Dreams of gold brought the first pioneers to Stewart long ago. Set against towering peaks with hundreds of scenic waterfalls cascading down their sides, Stewart is Canada’s most northerly ice-free, deep-sea port.

Formerly called Portland, the town’s name was changed to Stewart to eliminate confusion with Portland in Oregon. Prior to World War 1, Stewart’s population was 10,000 strong, but this boom was short-lived, and the population plummeted to less than a dozen shortly thereafter.

The economy of Stewart today is fuelled by mining, forestry and tourism. Visitors to Stewart can’t resist popping over the border to the United States, and the fascinating town of Hyder, Alaska.

The Glacier Highway links Stewart with Highway 37, winding past the spectacular mountains and hanging glaciers of Bear Pass. Easily viewed off the highway, and 38 km before Stewart, the beautiful Bear Glacier beckons with ancient blue ice that sparkles like a jewel, with its melt water forming the headwaters of Bear River. World-famous bear watching, glacier tours and breathtaking scenery make this trip a must.

Population: 670

Location: Stewart is located in northwest BC, at the head of Portland Canal on the border of Alaska and British Columbia. Access to Stewart is via the 42-mile (67-km) Glacier Highway (Hwy 37A) off the Stewart-Cassiar Hwy 37.

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Stewart Historical Museum: Stewart’s colourful history is prominently displayed in the Stewart Historical Museum, formerly a firehall. The museum features mining and movie industry exhibits.

Get to know the town, and its past, with a self-guided Stewart Heritage Walking Tour. Historic buildings include the Masonic Building, the hotel, and the 1905 home of the town founder.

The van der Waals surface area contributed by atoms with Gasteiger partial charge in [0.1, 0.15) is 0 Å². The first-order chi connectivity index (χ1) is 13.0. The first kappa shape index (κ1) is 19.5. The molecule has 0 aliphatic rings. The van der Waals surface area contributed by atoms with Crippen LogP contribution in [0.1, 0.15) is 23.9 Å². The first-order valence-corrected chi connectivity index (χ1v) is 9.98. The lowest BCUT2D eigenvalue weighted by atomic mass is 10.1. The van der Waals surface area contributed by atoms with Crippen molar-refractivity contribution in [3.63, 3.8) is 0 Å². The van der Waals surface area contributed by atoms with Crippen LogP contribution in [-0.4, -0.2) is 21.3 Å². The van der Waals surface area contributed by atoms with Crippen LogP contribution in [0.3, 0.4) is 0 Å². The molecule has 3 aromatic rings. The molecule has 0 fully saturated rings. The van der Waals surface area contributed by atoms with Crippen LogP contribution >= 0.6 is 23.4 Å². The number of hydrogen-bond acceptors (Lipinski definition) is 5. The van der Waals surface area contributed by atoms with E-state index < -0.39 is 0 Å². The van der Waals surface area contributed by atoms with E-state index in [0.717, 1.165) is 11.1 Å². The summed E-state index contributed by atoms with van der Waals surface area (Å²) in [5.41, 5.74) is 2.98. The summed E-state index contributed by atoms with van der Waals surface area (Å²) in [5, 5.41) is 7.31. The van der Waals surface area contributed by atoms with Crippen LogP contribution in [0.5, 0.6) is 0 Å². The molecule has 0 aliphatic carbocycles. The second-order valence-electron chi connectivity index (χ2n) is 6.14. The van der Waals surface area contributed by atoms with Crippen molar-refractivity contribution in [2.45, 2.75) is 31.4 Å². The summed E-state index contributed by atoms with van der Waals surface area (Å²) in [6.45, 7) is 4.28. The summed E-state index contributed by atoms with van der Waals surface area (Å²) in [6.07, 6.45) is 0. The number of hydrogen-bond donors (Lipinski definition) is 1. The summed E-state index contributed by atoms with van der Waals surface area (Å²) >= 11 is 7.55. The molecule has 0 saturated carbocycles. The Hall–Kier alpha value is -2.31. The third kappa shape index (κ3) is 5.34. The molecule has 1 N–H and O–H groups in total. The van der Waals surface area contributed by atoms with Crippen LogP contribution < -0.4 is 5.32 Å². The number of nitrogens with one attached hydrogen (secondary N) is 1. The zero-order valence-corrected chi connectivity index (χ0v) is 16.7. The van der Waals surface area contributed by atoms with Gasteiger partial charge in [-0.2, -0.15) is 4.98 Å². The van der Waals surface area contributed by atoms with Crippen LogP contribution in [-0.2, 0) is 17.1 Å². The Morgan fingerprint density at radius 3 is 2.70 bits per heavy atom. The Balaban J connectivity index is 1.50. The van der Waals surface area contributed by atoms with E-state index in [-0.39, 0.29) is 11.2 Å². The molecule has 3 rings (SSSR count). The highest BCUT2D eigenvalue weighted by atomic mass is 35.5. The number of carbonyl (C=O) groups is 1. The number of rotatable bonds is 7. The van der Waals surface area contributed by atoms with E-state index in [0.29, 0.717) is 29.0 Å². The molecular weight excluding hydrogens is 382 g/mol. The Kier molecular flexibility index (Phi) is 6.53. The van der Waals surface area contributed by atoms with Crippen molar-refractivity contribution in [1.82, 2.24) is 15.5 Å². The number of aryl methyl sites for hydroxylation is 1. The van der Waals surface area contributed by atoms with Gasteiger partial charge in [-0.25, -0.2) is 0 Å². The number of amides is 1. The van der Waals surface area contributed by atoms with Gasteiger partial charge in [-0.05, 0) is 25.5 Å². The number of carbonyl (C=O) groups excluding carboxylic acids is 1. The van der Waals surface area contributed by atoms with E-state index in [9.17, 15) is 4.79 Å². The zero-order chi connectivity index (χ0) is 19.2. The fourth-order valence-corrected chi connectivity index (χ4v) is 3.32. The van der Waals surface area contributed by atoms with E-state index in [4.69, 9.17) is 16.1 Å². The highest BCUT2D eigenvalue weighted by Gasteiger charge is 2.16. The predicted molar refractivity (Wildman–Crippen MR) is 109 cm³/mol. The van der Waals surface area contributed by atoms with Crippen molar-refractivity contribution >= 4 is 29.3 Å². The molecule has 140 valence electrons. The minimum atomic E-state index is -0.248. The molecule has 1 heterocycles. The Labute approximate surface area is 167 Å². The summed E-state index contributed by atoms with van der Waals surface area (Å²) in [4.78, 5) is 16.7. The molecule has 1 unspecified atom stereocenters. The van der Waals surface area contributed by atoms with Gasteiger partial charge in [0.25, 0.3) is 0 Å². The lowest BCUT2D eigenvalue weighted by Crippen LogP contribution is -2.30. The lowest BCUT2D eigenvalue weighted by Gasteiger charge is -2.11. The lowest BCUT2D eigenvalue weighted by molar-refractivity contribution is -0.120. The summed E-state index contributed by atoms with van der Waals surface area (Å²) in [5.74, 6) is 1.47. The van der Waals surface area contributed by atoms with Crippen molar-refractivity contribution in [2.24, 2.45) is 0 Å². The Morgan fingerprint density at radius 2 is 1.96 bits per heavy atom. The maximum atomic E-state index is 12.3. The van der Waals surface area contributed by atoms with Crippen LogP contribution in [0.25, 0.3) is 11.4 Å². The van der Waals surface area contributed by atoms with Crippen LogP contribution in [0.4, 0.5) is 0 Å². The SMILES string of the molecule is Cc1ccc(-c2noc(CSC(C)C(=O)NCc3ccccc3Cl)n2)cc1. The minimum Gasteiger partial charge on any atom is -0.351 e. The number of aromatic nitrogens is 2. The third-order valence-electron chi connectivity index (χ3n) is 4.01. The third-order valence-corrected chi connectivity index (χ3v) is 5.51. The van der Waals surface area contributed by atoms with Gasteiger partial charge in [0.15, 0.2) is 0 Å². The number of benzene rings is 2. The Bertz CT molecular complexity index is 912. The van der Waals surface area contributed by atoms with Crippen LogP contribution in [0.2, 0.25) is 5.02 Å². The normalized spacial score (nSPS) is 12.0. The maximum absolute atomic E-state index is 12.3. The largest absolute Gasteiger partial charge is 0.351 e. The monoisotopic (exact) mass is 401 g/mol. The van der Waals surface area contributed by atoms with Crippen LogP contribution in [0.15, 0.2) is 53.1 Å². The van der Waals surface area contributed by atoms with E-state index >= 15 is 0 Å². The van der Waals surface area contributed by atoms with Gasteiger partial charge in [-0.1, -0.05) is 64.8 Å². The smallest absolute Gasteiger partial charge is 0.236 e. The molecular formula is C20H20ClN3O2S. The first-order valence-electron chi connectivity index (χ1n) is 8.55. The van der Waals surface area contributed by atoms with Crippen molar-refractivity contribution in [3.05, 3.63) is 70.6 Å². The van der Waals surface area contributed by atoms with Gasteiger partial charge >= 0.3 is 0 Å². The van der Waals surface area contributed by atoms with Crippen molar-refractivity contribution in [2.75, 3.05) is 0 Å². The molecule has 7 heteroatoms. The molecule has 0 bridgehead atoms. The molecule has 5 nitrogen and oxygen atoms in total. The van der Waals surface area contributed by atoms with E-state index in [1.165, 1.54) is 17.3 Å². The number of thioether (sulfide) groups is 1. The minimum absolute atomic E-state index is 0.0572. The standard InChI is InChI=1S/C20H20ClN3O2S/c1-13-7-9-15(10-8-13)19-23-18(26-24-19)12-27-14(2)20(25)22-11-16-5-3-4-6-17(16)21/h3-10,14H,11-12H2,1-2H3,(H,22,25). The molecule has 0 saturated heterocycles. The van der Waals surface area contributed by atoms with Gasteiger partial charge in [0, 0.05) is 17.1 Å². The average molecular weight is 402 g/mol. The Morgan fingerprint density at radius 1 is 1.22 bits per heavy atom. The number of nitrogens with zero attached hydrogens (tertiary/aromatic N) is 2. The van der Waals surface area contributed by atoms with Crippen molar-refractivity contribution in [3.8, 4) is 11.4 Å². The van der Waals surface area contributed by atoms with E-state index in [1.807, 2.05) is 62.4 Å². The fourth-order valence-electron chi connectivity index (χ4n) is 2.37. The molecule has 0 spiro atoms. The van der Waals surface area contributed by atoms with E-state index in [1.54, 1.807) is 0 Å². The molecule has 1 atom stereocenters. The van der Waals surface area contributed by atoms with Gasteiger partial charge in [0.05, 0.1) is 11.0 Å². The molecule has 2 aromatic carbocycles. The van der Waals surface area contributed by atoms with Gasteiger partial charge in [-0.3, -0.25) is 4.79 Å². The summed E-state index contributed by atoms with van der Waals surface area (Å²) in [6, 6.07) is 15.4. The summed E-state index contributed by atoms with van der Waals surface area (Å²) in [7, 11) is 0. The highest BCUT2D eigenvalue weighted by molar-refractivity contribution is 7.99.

A new appreciation of the seemingly mundane and ordinary. A celebration of a century of electro-mechanical ingenuity and the inventive spirit that’s contained in every piece. Believe it or not – Stewart has its own Toaster Museum. Come in and look around at century old toasters!

Wildlife: Spawning Chum salmon return to Fish Creek in late July and August, attracting grizzlies, black bears and bald eagles. Viewing platforms afford a unique vantage point on this awesome natural spectacle. Mountain goats can also be spotted as they navigate the rugged peaks of nearby Mount Raine.

Glaciers: The beautiful Bear Glacier beckons with ancient blue ice that sparkles like a jewel, with its melt water forming the headwaters of Bear River, located along Highway 37A. Salmon Glacier, the world’s largest glacier accessible by road, is located 22 miles beyond Stewart. Regular bus and flight tours are available to see the awe-inspiring Bear and Salmon Glaciers in this area.